Questioning kindling: An analysis of cycle acceleration in unipolar depression

Samantha F. Anderson, Scott M. Monroe, Paul Rohde, Peter M. Lewinsohn

Research output: Contribution to journalArticlepeer-review

12 Scopus citations


The kindling hypothesis for depression predicts that with more recurrences, the interval between successive recurrences decreases. Findings from studies with samples of unipolar and bipolar individuals generally have been consistent with this premise. However, previous research is subject to a statistical artifact. Slater’s fallacy maintains that these intermorbid intervals appear to decrease because highly recurrent individuals with consistently shorter intervals become a larger proportion of the remaining sample with each recurrence. Correcting for this bias, research on bipolar disorder no longer evidences such an effect. We predicted similar results for unipolar depression when correcting for this bias and proposed an alternative model: Individuals who are highly recurrent have consistently shorter intermorbid periods, even after the very first lifetime episode. As predicted, correcting for Slater’s fallacy removed the appearance of decreasing intermorbid intervals. Furthermore, highly recurrent individuals exhibited shorter intermorbid intervals in general, and for the very first interval, thereby supporting the alternative model.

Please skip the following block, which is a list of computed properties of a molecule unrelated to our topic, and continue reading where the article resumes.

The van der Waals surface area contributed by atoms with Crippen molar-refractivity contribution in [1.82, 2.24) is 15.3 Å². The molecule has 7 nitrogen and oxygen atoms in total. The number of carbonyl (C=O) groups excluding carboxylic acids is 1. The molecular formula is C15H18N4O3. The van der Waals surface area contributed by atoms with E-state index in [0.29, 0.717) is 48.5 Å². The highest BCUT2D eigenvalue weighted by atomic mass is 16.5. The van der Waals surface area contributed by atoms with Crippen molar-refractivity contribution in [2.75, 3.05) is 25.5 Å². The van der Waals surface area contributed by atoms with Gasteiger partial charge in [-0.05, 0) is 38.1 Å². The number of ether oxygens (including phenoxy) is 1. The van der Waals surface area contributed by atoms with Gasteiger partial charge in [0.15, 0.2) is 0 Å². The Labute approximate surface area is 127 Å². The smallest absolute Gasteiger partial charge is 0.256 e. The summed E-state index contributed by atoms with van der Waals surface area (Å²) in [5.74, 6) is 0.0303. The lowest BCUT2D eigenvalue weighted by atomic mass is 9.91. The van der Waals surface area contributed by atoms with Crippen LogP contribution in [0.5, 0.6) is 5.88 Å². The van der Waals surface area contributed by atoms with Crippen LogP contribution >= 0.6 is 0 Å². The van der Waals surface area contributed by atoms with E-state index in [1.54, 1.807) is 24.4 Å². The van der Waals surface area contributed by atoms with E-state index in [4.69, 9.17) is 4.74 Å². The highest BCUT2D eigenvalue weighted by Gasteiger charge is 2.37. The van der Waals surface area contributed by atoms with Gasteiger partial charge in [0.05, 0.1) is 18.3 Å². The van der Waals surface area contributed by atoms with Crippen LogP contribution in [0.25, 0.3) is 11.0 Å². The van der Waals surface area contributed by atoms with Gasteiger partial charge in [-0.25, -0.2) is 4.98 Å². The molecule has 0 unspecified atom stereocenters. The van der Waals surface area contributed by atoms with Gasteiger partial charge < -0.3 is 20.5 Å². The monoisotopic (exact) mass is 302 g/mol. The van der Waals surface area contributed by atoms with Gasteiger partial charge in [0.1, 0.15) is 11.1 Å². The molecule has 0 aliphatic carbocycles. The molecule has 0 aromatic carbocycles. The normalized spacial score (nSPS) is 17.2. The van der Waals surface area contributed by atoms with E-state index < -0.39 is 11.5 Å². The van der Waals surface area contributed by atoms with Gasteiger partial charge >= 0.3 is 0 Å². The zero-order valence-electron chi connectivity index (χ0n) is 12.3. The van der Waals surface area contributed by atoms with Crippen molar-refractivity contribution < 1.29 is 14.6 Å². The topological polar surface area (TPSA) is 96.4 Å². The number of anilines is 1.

Original languageEnglish (US)
Pages (from-to)229-238
Number of pages10
JournalClinical Psychological Science
Issue number2
StatePublished - Jan 1 2016
Externally publishedYes


  • Cycle acceleration
  • Kindling
  • Life events
  • Life stress
  • Unipolar depression

ASJC Scopus subject areas

  • Clinical Psychology


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